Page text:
Published September 30th, 2018
The past week has seen developments on the federal level pertaining to industrial hemp and it’s control under the Controlled Substances Act (CSA). First, the Drug Enforcement Agency (DEA) announced a scheduling action for FDA approved drug Epidiolex, marketed by GW Pharmaceuticals. Second, Congress failed to agree on the 2018 Agricultural Act (known as the Farm Bill) before expiration of the 2014 Farm Bill on today, September 30th. Both events have serious implications for the United States hemp industry and hemp farmers. We monitor any such developments diligently and are issuing the following analysis for public release.
In June, the Food and Drug Administration approved Epidiolex, a drug containing Canabidiol (CBD) to treat Lennox-Gastaut and Dravet syndom, two rare and severe forms of epilepsy. The company who markets Epidiolex, GW Pharmacuticals, is based in London and imports the ingredients and/or final drug into the United States. The DEA was then required to re-evaluate Epidiolex as a controlled substance under the CSA because it is imported and is legally recognized as having medical use in treatment. Currently, non-exempt cannabis products are considered schedule 1 and by definition have no medical use. Since the FDA found medical uses for Epidiolex and the Department of Health and Human Services (HHS) found a very low potential for abuse, the DEA decided to place Epdiolex (and only Epdiolex) in schedule V, the least controlled schedule. This does not apply to any other CBD products.
This action is significant to the broad hemp and CBD industry because; 1) The HHS has recognized a cannabis-based drug including CBD to have low abuse potential. 2) The DEA has continued their stance that they are required under treaty obligations (Single Convention on Narcotic Drugs) to control the importation, sale, and production of all cannabis. 3) Using this reasoning, the DEA will be confronted with a dilemma when controlling non-approved CBD products if a new Farm Bill includes the Industrial Hemp Farming Act. 4) The DEA is not considering recent findings from the World Health Organization on CBD nor are they considering any studies to more broadly re-schedule CBD products.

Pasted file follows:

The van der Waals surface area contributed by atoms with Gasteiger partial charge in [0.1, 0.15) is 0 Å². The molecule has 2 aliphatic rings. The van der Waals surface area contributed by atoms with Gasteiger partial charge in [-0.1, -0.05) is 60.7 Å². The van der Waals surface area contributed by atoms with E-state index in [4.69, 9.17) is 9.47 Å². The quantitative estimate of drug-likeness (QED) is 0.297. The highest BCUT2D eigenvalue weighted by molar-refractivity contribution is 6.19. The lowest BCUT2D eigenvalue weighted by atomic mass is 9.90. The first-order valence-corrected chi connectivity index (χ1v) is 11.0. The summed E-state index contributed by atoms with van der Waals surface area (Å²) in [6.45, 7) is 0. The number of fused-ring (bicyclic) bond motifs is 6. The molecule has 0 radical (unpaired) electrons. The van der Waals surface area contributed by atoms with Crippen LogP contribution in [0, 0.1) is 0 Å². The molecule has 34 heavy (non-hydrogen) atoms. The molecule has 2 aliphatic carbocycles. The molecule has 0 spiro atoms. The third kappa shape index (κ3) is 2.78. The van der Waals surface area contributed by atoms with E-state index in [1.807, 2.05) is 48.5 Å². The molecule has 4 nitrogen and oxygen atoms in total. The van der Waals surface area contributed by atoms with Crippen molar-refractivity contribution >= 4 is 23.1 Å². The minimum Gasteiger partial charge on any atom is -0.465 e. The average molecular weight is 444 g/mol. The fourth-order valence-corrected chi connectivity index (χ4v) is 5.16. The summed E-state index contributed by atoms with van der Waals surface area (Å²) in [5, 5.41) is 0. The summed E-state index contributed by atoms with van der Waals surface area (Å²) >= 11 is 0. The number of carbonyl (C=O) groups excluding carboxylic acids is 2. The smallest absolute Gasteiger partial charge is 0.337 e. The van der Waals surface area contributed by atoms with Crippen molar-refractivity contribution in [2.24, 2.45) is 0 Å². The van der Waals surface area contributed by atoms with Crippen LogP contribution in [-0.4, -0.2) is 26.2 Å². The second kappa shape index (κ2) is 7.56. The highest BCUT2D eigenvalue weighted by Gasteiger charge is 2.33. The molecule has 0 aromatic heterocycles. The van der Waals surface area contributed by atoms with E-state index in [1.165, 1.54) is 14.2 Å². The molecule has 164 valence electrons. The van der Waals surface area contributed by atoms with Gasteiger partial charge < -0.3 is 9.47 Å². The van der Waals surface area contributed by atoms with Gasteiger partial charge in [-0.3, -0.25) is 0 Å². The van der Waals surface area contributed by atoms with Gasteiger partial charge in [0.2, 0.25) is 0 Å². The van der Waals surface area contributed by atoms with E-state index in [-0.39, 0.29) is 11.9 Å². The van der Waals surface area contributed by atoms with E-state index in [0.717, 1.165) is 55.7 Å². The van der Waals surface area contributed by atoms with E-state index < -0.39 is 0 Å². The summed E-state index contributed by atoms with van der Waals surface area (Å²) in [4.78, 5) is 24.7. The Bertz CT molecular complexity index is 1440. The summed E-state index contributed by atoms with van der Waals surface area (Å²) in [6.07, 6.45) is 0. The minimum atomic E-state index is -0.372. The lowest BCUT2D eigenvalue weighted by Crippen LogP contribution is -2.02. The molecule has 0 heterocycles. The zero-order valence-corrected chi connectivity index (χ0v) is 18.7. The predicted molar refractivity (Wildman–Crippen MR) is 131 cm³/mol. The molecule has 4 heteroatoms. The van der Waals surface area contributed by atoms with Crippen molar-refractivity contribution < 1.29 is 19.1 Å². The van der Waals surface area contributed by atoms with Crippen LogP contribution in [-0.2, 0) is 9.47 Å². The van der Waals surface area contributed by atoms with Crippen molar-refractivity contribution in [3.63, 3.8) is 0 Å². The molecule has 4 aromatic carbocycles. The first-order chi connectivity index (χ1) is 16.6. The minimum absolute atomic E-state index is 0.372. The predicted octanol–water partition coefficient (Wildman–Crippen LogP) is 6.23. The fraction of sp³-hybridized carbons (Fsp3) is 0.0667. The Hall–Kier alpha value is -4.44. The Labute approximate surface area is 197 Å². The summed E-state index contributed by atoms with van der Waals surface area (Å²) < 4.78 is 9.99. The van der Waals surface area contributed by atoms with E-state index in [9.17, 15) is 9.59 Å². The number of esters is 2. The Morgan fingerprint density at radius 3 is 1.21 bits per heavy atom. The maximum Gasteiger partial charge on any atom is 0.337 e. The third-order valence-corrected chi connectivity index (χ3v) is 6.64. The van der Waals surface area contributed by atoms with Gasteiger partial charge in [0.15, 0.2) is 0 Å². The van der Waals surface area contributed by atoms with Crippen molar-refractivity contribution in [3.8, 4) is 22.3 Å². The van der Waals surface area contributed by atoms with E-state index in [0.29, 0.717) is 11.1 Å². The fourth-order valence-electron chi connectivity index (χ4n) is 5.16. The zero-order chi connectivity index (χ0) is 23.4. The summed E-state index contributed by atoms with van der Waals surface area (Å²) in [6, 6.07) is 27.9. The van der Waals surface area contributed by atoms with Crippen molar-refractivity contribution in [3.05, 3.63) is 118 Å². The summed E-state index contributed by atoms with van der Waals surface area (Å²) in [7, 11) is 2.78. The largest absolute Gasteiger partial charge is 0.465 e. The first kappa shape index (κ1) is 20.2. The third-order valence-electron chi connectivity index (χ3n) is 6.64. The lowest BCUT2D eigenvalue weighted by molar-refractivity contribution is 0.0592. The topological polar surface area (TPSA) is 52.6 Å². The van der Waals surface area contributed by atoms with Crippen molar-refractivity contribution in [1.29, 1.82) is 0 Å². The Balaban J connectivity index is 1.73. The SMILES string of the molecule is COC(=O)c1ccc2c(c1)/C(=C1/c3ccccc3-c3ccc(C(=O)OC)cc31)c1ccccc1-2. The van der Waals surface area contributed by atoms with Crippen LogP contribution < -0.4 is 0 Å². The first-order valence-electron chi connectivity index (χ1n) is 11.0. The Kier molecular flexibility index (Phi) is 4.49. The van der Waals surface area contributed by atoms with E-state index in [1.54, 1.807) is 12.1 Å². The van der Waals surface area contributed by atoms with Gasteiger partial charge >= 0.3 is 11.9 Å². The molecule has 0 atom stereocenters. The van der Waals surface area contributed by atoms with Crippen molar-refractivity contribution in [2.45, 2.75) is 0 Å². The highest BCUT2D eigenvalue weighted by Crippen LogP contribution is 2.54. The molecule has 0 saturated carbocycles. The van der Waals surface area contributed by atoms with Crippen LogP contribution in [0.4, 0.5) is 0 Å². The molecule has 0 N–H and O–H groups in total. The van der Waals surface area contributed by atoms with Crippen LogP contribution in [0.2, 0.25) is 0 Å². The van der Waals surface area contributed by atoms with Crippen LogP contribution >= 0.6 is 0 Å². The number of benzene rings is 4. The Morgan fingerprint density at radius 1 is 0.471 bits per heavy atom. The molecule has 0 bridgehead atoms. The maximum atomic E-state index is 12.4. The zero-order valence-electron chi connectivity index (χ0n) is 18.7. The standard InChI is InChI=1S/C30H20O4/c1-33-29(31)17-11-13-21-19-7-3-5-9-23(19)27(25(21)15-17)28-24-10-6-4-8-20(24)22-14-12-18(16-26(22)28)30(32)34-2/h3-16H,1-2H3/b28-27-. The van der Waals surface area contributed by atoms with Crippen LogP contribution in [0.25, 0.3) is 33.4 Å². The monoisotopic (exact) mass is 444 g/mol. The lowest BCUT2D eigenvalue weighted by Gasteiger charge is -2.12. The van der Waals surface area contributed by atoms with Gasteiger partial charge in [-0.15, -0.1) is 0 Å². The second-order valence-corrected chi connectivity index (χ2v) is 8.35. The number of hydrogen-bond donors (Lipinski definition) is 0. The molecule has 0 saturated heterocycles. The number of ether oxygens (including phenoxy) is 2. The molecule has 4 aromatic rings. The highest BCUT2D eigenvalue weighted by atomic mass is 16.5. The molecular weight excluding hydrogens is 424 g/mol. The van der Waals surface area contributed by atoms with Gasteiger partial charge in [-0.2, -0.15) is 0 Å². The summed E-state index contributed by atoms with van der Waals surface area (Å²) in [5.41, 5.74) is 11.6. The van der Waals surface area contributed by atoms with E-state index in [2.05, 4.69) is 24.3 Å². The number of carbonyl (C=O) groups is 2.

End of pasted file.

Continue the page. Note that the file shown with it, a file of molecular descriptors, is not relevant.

2018 Farm Bill Failure
This week we also learned that the 2018 Farm Bill would not pass before the expiring of the 2014 Farm Bill on Sunday, September 30th. Partisan bickering and politics have now delayed the single most consequential hemp legislation since the 1937 Marihuana Tax Act. This is shameful and all elected officials will now need to face their constituents and explain why they were unable to advance not only hemp farming but our massive agricultural industries. In 2014, the hemp industry received a gift in the form of research. Section 7606 of the 2014 Farm Bill authorized states to establish a program to study the cultivation, processing, and marketing of industrial hemp. 40 states have established such programs and have begun production. The hemp industry and specifically the CBD market has flourished under these research programs.
This year, Senator Mitch McConnell introduced a provision into the 2018 Farm Bill that would remove the guise of research and authorize commercial production and marketing of industrial hemp along with removing hemp (defined as cannabis with less than 0.3% THC) from schedule 1 of the CSA. As discussed above, the DEA uses the Single Convention on Narcotics as reasoning to continue controlling all cannabis. We do not believe the hemp provision would completely remove hemp from being controlled under the CSA, instead resulting in a similar rescheduling action.
Nonetheless, the passage of a Farm Bill with the Industrial Hemp Farming Act provision would provide for a tremendous boost of confidence for consumers, businesses, financial institutions, and farmers to engage in the hemp industry. It will allow farmers access to crop insurance and open more markets for the sale of industrial hemp. Businesses that work with hemp will have easier access to funding and merchant services. Overall, we expect an explosion in all aspects of the global hemp market.
The failure of congress, and specifically the House of Representatives to negotiate a Farm Bill before the September 30th deadline is a kick in the gut for farmers who have already experienced a sharp drop in commodity prices. It will now be until November before the 2018 Farm Bill can possibly be voted on and some representatives are indicating a desire to pass the bill after elections. While the hemp research programs do not expire nor have a sunset clause and the industry will be continually protected by Section 7606, farmers and businesses are making plans for 2019 and require confidence in regulations and markets.
What congress has done in their failure is inexcusable. The Senate was able to pass bi-partisan Farm Bill and their counterparts in the House of Representatives would not accept this nor could they work towards a compromised bill. We do understand the nuances and complicated nature of such large legislation and the fierce battles over SNAP, crop payments, and the Conservation Stewardship Program. We also understand that these issues had four years to be sorted out.
There are no excuses good enough to cover for this utter failure on the part of our elected representatives. We are hopeful for a November passage but extremely disappointed. Please reach out to your congressional representatives and ask for a swift passing of the 2018 Farm Bill.